Legal Implications of the Subcontractor Relationship

Discussion in 'Industry News, Training & Organizations' started by Jim McClain, Jan 25, 2019.

  1. Jim McClain

    Jim McClain TFP Owner/Founder Administrator

    From Mid Atlantic Floor Covering Association:

    Floor Covering Professionals,

    The legal implications of the subcontractor relationship has continually plagued our industry. Three years ago, the National Labor Relations Board expanded who could be potentially considered a joint employer. Under that rule, an flooring retailer could be a joint employer simply based upon direction given to an installation subcontractor on when and where to install flooring or the inspection of an installed floor. As a joint employer, the retailer could possibly be considered liable for any actions of the subcontractor.

    The National Labor Relations Board has proposed a new rule to reverse the earlier rule. This change would limit the exposure of dealers to liability based on the subcontractor's actions.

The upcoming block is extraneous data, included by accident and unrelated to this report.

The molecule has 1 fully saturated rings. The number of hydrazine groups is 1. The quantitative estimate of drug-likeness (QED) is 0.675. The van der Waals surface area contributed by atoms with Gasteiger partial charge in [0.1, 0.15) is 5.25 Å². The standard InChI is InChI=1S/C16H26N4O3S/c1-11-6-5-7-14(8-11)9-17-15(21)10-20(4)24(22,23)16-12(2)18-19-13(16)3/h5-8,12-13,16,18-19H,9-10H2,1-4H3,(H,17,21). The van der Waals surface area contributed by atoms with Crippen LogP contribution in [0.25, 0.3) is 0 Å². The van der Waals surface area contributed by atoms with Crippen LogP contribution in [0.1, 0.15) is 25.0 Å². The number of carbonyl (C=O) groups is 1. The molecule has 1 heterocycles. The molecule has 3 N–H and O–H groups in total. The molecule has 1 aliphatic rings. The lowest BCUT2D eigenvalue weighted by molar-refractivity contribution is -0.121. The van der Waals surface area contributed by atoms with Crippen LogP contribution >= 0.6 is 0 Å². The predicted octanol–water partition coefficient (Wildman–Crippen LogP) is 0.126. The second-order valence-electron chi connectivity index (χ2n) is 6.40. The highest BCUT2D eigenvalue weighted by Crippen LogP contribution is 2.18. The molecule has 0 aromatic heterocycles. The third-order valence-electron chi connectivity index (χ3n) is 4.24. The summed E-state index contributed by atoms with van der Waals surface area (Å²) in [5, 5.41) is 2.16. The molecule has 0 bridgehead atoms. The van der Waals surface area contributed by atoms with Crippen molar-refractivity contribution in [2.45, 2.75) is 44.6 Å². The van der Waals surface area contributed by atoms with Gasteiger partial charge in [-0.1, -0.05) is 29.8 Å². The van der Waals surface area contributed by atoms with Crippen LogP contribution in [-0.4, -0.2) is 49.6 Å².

What can you do today? Go to and comment showing your support of this rule change.

    This small action can have a lasting impact on our industry!
    • Like Like x 1
  2. Chris 45

    Chris 45 Director of P.R. on some deserted island. I Support TFP

    Don’t even get me started on subcontractor agreements. Im wondering how many subs even read their subcontractor agreement or even understand it before signing away their life. I had one shop that redid their subcontractor agreement and wanted me to sign the new one. I read it and it said that by signing it I was giving up my right to file a lien. I never signed the new agreement. Another shops contract basically said they could come to my jobsite, create an unsafe condition that could cause injury to me and I couldn’t sue them. Some have an if/ when they get paid you get paid clause.

    How many of you pros have read and fully understand the legally binding contract that you have most likely signed if you work for a shop.
    • Like Like x 1
  3. As wordy as I can be, I read through that link and it made my head hurt. :)

    Seriously, thanks for the update Jim. That's really good information.
  4. JayP

    JayP Pro Member

    I have two shops I’ve worked for for over a year now and I have never been asked to sign anything.
    • Agree Agree x 1